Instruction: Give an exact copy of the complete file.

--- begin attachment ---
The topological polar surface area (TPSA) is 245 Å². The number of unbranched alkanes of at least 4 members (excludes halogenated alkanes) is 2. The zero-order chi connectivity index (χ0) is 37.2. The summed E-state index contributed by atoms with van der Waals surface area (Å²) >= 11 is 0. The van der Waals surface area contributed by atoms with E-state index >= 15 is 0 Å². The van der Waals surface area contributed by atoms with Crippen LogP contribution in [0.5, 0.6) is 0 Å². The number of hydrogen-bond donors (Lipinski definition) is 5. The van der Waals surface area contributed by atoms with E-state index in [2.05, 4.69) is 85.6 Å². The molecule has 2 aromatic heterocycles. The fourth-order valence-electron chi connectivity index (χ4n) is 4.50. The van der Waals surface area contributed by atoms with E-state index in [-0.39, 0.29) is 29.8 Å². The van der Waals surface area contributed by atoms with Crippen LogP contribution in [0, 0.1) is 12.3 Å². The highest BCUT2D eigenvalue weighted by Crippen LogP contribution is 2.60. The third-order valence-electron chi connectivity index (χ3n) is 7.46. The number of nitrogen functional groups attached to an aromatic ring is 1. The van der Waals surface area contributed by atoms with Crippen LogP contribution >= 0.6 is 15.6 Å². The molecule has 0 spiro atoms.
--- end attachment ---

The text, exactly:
The topological polar surface area (TPSA) is 245 Å². The number of unbranched alkanes of at least 4 members (excludes halogenated alkanes) is 2. The zero-order chi connectivity index (χ0) is 37.2. The summed E-state index contributed by atoms with van der Waals surface area (Å²) >= 11 is 0. The van der Waals surface area contributed by atoms with E-state index >= 15 is 0 Å². The van der Waals surface area contributed by atoms with Crippen LogP contribution in [0.5, 0.6) is 0 Å². The number of hydrogen-bond donors (Lipinski definition) is 5. The van der Waals surface area contributed by atoms with E-state index in [2.05, 4.69) is 85.6 Å². The molecule has 2 aromatic heterocycles. The fourth-order valence-electron chi connectivity index (χ4n) is 4.50. The van der Waals surface area contributed by atoms with E-state index in [-0.39, 0.29) is 29.8 Å². The van der Waals surface area contributed by atoms with Crippen LogP contribution in [0, 0.1) is 12.3 Å². The highest BCUT2D eigenvalue weighted by Crippen LogP contribution is 2.60. The third-order valence-electron chi connectivity index (χ3n) is 7.46. The number of nitrogen functional groups attached to an aromatic ring is 1. The van der Waals surface area contributed by atoms with Crippen LogP contribution >= 0.6 is 15.6 Å². The molecule has 0 spiro atoms.